A few weeks ago, I was asked to speak to a group of first year Creative Writing students on the topic of 'Ideas'. It is probably the single most frequently asked question during readings and talks - 'Where do you get your ideas from?' - and the temptation to reply with suggestions like 'www.ideas.com' and 'Ideas-R-us' is almost irresistible. Well, I did resist the temptation, and I think the session was both productive and interesting - they were a lovely group of youngsters - but I still feel that if you have to ask that question, you may be in the wrong line of business. Most writers of my acquaintance have far more ideas than time to work on them. We all have folders and/or notebooks, stuffed with them. Of course most of these fledgling ideas don't stand the test of time, and are discarded along the way - get tipped out of the nest, so to speak. But every now and then, something stays with you and nips at you until you simply have to do something about it. The ideas are never the problem. But getting started, deciding what shape something should take, finishing, revising, revising again, finding time, finding commitment, finding a certain relentless application, revising for the twentieth or even the thirtieth time - all these can be a little problematic. But not the ideas. They just come and keep on coming.
However, I am currently in a bit of a quandary. My big Polish historical novel, The Amber Heart, is currently with my agent, who loves it, and is about to start sending it out. The Amber Heart has been rewritten to within an inch of its life and we are both very happy with it. It is set in the nineteenth century and is very loosely based on some episodes from my own impossibly romantic family history in Poland's 'wild east'. I am sitting here with a draft of a Scottish historical novel called The Physic Garden which I think has potential, but which I also know needs a great deal of work, (essentially, changing a first person narrative to a third person narrative, and adding in several other points of view) before it can be sent out. So I'm wondering whether to do the necessary work on that, because I'm very fond of it, and think I could make it work, before going back to Poland.
But if I go with my heart's desire, what I really want to do is to start writing the sequel to The Amber Heart. This is - again very loosely - based on the story of my grandfather, the grandfather I never knew, who was born in a sleigh, and went on from that somewhat surprising start in life to have a short, dramatic, and also impossibly romantic story. It will be called The Winged Hussar. I have done lots of factual research already, know more or less what the story is, and feel a bit like a diver on the edge of a pool. Once I pass the point of no return, that'll be me for the next year or so. But it will be a big project - I know that it will be emotionally draining - and I need time and space to work on it, which means that I also need somebody out there to have a little faith in The Amber Heart. At present, I'm in a kind of limbo.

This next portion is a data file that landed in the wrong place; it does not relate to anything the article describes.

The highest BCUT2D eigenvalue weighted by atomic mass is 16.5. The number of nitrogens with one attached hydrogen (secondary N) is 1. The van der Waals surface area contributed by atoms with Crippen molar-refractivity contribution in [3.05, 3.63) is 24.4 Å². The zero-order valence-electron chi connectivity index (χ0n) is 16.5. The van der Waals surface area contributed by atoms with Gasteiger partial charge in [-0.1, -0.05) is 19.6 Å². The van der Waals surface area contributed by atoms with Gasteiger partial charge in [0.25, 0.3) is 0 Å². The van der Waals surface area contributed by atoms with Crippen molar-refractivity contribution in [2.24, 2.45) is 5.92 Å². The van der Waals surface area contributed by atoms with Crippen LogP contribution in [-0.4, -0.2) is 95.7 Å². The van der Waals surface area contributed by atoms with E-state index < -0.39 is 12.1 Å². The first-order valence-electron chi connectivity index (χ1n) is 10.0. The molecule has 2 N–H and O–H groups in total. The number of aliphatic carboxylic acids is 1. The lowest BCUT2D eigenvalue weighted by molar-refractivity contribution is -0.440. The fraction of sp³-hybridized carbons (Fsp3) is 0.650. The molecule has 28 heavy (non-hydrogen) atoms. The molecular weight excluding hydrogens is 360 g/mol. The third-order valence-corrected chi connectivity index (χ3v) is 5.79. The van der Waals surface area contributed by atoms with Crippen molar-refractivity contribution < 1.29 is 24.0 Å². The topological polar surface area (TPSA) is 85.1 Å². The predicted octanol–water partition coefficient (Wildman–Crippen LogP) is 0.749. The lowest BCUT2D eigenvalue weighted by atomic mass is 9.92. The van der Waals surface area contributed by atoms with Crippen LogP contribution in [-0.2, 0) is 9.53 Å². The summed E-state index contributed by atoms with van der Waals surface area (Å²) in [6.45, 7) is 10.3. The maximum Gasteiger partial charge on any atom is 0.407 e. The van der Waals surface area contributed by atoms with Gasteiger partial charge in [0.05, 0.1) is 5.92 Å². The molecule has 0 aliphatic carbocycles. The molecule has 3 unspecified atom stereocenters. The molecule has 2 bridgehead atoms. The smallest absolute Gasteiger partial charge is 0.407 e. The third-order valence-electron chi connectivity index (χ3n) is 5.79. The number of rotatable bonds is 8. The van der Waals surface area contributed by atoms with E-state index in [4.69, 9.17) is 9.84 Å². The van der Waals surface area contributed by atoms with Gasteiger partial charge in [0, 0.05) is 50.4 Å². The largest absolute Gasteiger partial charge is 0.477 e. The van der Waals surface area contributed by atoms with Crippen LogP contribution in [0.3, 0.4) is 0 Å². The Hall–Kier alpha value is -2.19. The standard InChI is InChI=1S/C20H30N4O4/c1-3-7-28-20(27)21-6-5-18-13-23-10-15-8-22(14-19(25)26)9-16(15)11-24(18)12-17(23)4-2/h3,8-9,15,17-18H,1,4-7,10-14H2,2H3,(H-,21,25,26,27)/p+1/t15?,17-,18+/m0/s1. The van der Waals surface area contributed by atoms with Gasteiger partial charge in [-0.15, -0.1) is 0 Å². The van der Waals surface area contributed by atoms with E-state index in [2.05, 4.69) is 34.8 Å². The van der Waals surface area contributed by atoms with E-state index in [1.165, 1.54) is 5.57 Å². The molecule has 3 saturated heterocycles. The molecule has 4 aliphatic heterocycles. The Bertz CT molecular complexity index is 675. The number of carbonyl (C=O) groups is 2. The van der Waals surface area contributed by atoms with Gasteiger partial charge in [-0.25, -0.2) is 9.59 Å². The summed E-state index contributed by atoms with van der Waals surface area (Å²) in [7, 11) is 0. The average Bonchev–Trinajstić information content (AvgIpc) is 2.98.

And here's the interesting thing. I've been browsing online for pictures of Lwow/Lemburg/Lviv which was the closest city to the place where these people lived, and the city where my grandfather first met my grandfather. Back then it was Polish - now it's Ukrainian. These were deeply troubled borderlands, and that's part of the story. But to my surprise I find that eBay has a number of old, hand tinted, colour postcards of the city, not just buildings, but street scenes, with people, horses, horse-drawn vehicles, trams, from the early years of the twentieth century. I find that I can sit for hours, gazing at these. I'm even in the process of buying some of them. I find them not just fascinating, but curiously moving. They give me a small pain, in my heart, a sense of sorrow, loss, nostalgia. Not sure what the right word is, but I'm fairly obsessed with them right now. It strikes me that any one of these people could be one of my forebears, but I wouldn't know it. That man crossing the street, he could be my great grandfather. In another picture, there's a smart little girl, arm in arm with an older woman, and she could be my grandmother. Those shops, perhaps they visited them. For many years, when my father was young, I was told stories about this time and place, but they were as remote and inaccessible as fairy tales. Now, suddenly, because of the internet, they are real, they push themselves into my consciousness and into my dreams - a thousand stories, begging to be told. I'm obsessed with them. What can I do, but obey? Where do you get your ideas from? That's the easy bit. It's knowing exactly what to do with them that's problematic.